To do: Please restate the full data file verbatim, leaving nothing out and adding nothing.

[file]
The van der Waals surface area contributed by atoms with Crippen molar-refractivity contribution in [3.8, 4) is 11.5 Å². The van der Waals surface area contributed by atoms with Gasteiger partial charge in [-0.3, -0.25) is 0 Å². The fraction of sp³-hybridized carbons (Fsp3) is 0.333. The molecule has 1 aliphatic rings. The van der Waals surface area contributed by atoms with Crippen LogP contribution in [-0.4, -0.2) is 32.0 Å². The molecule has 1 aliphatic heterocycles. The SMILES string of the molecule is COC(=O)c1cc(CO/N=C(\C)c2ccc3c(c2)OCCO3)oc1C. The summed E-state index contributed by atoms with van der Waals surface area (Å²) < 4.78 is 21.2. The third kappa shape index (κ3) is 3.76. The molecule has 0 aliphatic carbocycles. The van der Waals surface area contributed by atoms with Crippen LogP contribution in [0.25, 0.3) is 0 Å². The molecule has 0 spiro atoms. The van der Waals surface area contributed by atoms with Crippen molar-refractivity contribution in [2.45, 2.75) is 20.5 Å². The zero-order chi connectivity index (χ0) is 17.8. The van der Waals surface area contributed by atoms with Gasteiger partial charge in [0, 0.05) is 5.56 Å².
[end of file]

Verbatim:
The van der Waals surface area contributed by atoms with Crippen molar-refractivity contribution in [3.8, 4) is 11.5 Å². The van der Waals surface area contributed by atoms with Gasteiger partial charge in [-0.3, -0.25) is 0 Å². The fraction of sp³-hybridized carbons (Fsp3) is 0.333. The molecule has 1 aliphatic rings. The van der Waals surface area contributed by atoms with Crippen LogP contribution in [-0.4, -0.2) is 32.0 Å². The molecule has 1 aliphatic heterocycles. The SMILES string of the molecule is COC(=O)c1cc(CO/N=C(\C)c2ccc3c(c2)OCCO3)oc1C. The summed E-state index contributed by atoms with van der Waals surface area (Å²) < 4.78 is 21.2. The third kappa shape index (κ3) is 3.76. The molecule has 0 aliphatic carbocycles. The van der Waals surface area contributed by atoms with Crippen LogP contribution in [0.25, 0.3) is 0 Å². The molecule has 0 spiro atoms. The van der Waals surface area contributed by atoms with Crippen molar-refractivity contribution in [2.45, 2.75) is 20.5 Å². The zero-order chi connectivity index (χ0) is 17.8. The van der Waals surface area contributed by atoms with Gasteiger partial charge in [0, 0.05) is 5.56 Å².